By JOHN SLEEPER
SEATTLE – The Washington Huskies are going into their third Saturday without strong safety Curtis Williams, but the pain, predictably, is not even close to dissipating.
Williams remains at Stanford Medical Center with a spinal-cord injury. Sure, the Huskies turned away Arizona and UCLA since Williams was injured, but something’s missing.
“A lot of times, Curtis would just come up and bang someone and the crowd would go, ‘Ohhhh,’ ” nose tackle Larry Tripplett said. “It would pick up the defense and we would start playing better. In losing Curtis, we lost that a little bit.”
It’s all part of losing a two-year senior starter, a fierce hitter who directed the defensive backfield. Although Greg Carothers has done a creditable job, he is a true freshman and can’t be expected to fill Williams’ void. And, although Hakim Akbar is a marvelous safety, his leadership is one by example, as opposed to Williams’ very vocal leanings.
The defense’s dip in performance the last two games can’t be pinned exclusively on Williams’ absence (Washington has given up 60 points and 840 yards in its last two games). But the Huskies have been giving up big plays.
Big plays are the forte of Washington’s next opponent, Washington State.
Quarterback Matt Kegel, filling in for the injured Jason Gesser (broken tibia) completed just 12 of 32 passes agauinst USC Saturday, but they went for 242 yards. That included an 88-yard touchdown throw to wideout Marcus Williams, the second longest pass play in WSU history.
That is what the Huskies are up against, sans their senior strong safety.
“We’re past him being hurt,” Tripplett said of Williams. “But there are critical plays that Curtis has made before that we’re not getting right now. It’s just going to take some of the young guys stepping up.”
All of which usually sits about as well with coaches as a fumble. Any distraction from the task at hand, the reasoning goes, isn’t anything good.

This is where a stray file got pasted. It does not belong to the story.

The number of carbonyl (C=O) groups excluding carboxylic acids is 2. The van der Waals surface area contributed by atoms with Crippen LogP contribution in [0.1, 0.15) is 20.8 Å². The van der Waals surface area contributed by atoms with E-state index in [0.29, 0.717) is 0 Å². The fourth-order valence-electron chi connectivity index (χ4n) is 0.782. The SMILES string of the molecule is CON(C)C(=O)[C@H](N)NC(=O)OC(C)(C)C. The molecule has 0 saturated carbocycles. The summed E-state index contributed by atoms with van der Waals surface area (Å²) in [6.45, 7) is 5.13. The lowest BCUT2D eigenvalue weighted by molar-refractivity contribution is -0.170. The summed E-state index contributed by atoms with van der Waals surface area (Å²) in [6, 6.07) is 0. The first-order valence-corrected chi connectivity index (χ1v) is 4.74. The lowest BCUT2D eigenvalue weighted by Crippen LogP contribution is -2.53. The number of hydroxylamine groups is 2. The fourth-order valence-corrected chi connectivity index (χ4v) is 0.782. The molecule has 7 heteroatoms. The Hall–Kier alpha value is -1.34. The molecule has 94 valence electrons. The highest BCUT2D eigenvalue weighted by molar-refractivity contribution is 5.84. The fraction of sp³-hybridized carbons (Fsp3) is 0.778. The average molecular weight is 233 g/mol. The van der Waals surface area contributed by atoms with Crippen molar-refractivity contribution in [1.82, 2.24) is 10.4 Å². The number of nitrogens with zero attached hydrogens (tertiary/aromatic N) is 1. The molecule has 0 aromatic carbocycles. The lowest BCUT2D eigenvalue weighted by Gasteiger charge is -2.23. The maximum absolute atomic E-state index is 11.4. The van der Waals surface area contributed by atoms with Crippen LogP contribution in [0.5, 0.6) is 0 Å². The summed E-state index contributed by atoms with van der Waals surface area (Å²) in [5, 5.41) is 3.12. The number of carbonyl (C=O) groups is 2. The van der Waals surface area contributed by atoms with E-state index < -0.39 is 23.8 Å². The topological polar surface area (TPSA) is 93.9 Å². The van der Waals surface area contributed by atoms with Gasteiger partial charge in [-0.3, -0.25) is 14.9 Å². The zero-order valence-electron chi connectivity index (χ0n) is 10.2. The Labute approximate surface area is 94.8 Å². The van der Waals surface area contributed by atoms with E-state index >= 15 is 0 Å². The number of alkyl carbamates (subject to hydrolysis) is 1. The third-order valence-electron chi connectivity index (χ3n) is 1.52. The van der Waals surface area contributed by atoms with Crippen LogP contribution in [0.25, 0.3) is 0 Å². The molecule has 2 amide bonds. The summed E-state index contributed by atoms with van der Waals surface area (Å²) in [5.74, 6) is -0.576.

“We certainly can’t sanction them to not show the score,” UW coach Rick Neuheisel said. “But we’re very focused on Washington State. The kids have a very healthy respect for the Cougars.”
Wilaikul, however, has been in a slump, having missed five of his last eight, including attempts from 32 and 39 yards. He also has missed three PATs.
It was a blocked extra point and a missed field goal against USC last week that put Wilaikul on the bench in favor of Drew Dunning, a freshman. Dunning’s only attempts were three PATs against the Trojans, which he converted.
“If I was going to give Drew a chance, I didn’t want Apple Cup to be his first chance, with all the pressure,” WSU coach Mike Price said. “We put him in a game that wasn’t a life-and-death situation and he did a fine job.”
Talk to us
- You can tell us about news and ask us about our journalism by emailing firstname.lastname@example.org or by calling 425-339-3428.
- If you have an opinion you wish to share for publication, send a letter to the editor to email@example.com or by regular mail to The Daily Herald, Letters, P.O. Box 930, Everett, WA 98206.
- More contact information is here.